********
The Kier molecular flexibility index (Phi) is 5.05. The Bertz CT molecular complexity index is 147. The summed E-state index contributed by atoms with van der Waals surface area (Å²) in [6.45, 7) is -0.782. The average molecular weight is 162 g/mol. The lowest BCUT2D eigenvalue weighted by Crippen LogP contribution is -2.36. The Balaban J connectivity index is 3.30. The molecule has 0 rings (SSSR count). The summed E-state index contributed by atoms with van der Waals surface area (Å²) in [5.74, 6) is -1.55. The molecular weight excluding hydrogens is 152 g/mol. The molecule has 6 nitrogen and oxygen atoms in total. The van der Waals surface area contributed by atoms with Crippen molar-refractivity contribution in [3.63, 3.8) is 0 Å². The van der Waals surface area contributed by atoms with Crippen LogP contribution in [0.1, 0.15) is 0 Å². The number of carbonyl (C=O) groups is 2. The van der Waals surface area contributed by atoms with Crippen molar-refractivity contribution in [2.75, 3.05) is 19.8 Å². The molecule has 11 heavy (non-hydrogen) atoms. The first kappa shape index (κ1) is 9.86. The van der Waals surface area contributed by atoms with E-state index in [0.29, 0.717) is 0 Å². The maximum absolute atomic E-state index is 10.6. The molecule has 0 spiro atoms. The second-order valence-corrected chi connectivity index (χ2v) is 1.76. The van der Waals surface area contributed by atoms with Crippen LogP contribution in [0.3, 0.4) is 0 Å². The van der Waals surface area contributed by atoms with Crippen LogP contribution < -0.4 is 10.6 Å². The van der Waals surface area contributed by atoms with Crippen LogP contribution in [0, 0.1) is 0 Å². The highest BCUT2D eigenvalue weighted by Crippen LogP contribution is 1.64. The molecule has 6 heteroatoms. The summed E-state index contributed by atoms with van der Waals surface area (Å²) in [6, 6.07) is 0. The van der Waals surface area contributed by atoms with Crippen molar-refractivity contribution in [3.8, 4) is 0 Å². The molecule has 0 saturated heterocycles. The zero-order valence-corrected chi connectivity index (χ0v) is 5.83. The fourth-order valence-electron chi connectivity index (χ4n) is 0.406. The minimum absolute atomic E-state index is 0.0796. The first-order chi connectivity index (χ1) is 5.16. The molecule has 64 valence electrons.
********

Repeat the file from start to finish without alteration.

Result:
The Kier molecular flexibility index (Phi) is 5.05. The Bertz CT molecular complexity index is 147. The summed E-state index contributed by atoms with van der Waals surface area (Å²) in [6.45, 7) is -0.782. The average molecular weight is 162 g/mol. The lowest BCUT2D eigenvalue weighted by Crippen LogP contribution is -2.36. The Balaban J connectivity index is 3.30. The molecule has 0 rings (SSSR count). The summed E-state index contributed by atoms with van der Waals surface area (Å²) in [5.74, 6) is -1.55. The molecular weight excluding hydrogens is 152 g/mol. The molecule has 6 nitrogen and oxygen atoms in total. The van der Waals surface area contributed by atoms with Crippen molar-refractivity contribution in [3.63, 3.8) is 0 Å². The van der Waals surface area contributed by atoms with Crippen LogP contribution in [0.1, 0.15) is 0 Å². The number of carbonyl (C=O) groups is 2. The van der Waals surface area contributed by atoms with Crippen molar-refractivity contribution in [2.75, 3.05) is 19.8 Å². The molecule has 11 heavy (non-hydrogen) atoms. The first kappa shape index (κ1) is 9.86. The van der Waals surface area contributed by atoms with E-state index in [0.29, 0.717) is 0 Å². The maximum absolute atomic E-state index is 10.6. The molecule has 0 spiro atoms. The second-order valence-corrected chi connectivity index (χ2v) is 1.76. The van der Waals surface area contributed by atoms with Crippen LogP contribution in [0.3, 0.4) is 0 Å². The van der Waals surface area contributed by atoms with Crippen LogP contribution < -0.4 is 10.6 Å². The van der Waals surface area contributed by atoms with Crippen LogP contribution in [0, 0.1) is 0 Å². The highest BCUT2D eigenvalue weighted by Crippen LogP contribution is 1.64. The molecule has 6 heteroatoms. The summed E-state index contributed by atoms with van der Waals surface area (Å²) in [6, 6.07) is 0. The van der Waals surface area contributed by atoms with Crippen molar-refractivity contribution in [3.8, 4) is 0 Å². The molecule has 0 saturated heterocycles. The zero-order valence-corrected chi connectivity index (χ0v) is 5.83. The fourth-order valence-electron chi connectivity index (χ4n) is 0.406. The minimum absolute atomic E-state index is 0.0796. The first-order chi connectivity index (χ1) is 5.16. The molecule has 64 valence electrons.